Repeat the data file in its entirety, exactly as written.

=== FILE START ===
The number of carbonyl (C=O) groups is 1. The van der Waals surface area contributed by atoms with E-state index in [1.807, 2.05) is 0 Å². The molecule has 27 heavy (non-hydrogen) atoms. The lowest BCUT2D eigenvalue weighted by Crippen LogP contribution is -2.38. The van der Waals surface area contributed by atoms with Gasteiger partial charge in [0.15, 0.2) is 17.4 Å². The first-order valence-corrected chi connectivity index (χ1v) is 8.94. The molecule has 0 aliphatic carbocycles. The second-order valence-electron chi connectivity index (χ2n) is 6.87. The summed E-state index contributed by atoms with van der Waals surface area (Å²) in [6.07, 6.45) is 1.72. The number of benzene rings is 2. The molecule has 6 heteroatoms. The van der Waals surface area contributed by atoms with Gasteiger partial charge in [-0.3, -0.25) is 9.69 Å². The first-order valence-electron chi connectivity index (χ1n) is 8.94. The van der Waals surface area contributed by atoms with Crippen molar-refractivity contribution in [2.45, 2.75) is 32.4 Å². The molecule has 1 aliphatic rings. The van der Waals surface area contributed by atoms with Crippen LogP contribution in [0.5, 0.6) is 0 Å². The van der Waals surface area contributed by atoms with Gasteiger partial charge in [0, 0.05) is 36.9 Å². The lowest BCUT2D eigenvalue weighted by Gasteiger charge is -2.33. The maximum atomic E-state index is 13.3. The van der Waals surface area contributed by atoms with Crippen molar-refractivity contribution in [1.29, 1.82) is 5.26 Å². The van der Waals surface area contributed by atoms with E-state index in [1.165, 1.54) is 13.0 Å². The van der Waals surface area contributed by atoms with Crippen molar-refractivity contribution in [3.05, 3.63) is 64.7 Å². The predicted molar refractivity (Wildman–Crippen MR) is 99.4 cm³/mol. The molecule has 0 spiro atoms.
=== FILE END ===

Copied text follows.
The number of carbonyl (C=O) groups is 1. The van der Waals surface area contributed by atoms with E-state index in [1.807, 2.05) is 0 Å². The molecule has 27 heavy (non-hydrogen) atoms. The lowest BCUT2D eigenvalue weighted by Crippen LogP contribution is -2.38. The van der Waals surface area contributed by atoms with Gasteiger partial charge in [0.15, 0.2) is 17.4 Å². The first-order valence-corrected chi connectivity index (χ1v) is 8.94. The molecule has 0 aliphatic carbocycles. The second-order valence-electron chi connectivity index (χ2n) is 6.87. The summed E-state index contributed by atoms with van der Waals surface area (Å²) in [6.07, 6.45) is 1.72. The number of benzene rings is 2. The molecule has 6 heteroatoms. The van der Waals surface area contributed by atoms with Gasteiger partial charge in [-0.3, -0.25) is 9.69 Å². The first-order valence-electron chi connectivity index (χ1n) is 8.94. The van der Waals surface area contributed by atoms with Crippen molar-refractivity contribution in [2.45, 2.75) is 32.4 Å². The molecule has 1 aliphatic rings. The van der Waals surface area contributed by atoms with Crippen LogP contribution in [0.5, 0.6) is 0 Å². The van der Waals surface area contributed by atoms with Gasteiger partial charge in [0, 0.05) is 36.9 Å². The lowest BCUT2D eigenvalue weighted by Gasteiger charge is -2.33. The maximum atomic E-state index is 13.3. The van der Waals surface area contributed by atoms with Crippen molar-refractivity contribution in [1.29, 1.82) is 5.26 Å². The van der Waals surface area contributed by atoms with E-state index in [1.165, 1.54) is 13.0 Å². The van der Waals surface area contributed by atoms with Crippen molar-refractivity contribution in [3.05, 3.63) is 64.7 Å². The predicted molar refractivity (Wildman–Crippen MR) is 99.4 cm³/mol. The molecule has 0 spiro atoms.